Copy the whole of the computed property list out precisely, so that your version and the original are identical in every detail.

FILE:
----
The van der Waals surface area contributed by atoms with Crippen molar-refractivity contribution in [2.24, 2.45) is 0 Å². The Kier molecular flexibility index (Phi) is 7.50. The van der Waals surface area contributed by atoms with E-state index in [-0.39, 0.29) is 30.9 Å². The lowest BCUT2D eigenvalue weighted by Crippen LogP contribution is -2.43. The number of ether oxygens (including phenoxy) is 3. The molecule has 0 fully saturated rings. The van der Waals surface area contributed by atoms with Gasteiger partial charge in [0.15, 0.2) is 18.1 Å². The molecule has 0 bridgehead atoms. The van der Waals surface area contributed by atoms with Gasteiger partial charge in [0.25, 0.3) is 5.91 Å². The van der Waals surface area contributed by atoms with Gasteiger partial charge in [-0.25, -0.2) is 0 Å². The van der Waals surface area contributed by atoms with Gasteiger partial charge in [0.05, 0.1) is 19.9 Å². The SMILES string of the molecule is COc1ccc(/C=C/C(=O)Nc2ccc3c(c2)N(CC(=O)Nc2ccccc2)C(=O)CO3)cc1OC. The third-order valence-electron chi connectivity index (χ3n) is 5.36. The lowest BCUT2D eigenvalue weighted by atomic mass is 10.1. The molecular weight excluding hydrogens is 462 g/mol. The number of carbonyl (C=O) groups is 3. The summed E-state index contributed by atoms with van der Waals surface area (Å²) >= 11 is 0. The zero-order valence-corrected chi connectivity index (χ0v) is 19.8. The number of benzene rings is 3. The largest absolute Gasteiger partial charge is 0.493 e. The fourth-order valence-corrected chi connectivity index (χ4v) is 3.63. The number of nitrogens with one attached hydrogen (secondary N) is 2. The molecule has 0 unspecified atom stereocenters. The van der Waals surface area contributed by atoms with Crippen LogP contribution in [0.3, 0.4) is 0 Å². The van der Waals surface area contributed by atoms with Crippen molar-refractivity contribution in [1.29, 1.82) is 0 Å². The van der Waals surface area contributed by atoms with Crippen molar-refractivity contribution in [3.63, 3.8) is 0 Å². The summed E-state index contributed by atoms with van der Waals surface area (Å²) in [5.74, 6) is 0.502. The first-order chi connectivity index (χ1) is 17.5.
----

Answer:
The van der Waals surface area contributed by atoms with Crippen molar-refractivity contribution in [2.24, 2.45) is 0 Å². The Kier molecular flexibility index (Phi) is 7.50. The van der Waals surface area contributed by atoms with E-state index in [-0.39, 0.29) is 30.9 Å². The lowest BCUT2D eigenvalue weighted by Crippen LogP contribution is -2.43. The number of ether oxygens (including phenoxy) is 3. The molecule has 0 fully saturated rings. The van der Waals surface area contributed by atoms with Gasteiger partial charge in [0.15, 0.2) is 18.1 Å². The molecule has 0 bridgehead atoms. The van der Waals surface area contributed by atoms with Gasteiger partial charge in [0.25, 0.3) is 5.91 Å². The van der Waals surface area contributed by atoms with Gasteiger partial charge in [-0.25, -0.2) is 0 Å². The van der Waals surface area contributed by atoms with Gasteiger partial charge in [0.05, 0.1) is 19.9 Å². The SMILES string of the molecule is COc1ccc(/C=C/C(=O)Nc2ccc3c(c2)N(CC(=O)Nc2ccccc2)C(=O)CO3)cc1OC. The third-order valence-electron chi connectivity index (χ3n) is 5.36. The lowest BCUT2D eigenvalue weighted by atomic mass is 10.1. The molecular weight excluding hydrogens is 462 g/mol. The number of carbonyl (C=O) groups is 3. The summed E-state index contributed by atoms with van der Waals surface area (Å²) >= 11 is 0. The zero-order valence-corrected chi connectivity index (χ0v) is 19.8. The number of benzene rings is 3. The largest absolute Gasteiger partial charge is 0.493 e. The fourth-order valence-corrected chi connectivity index (χ4v) is 3.63. The number of nitrogens with one attached hydrogen (secondary N) is 2. The molecule has 0 unspecified atom stereocenters. The van der Waals surface area contributed by atoms with Crippen LogP contribution in [0.3, 0.4) is 0 Å². The van der Waals surface area contributed by atoms with Crippen molar-refractivity contribution in [1.29, 1.82) is 0 Å². The van der Waals surface area contributed by atoms with Crippen molar-refractivity contribution in [3.63, 3.8) is 0 Å². The summed E-state index contributed by atoms with van der Waals surface area (Å²) in [5.74, 6) is 0.502. The first-order chi connectivity index (χ1) is 17.5.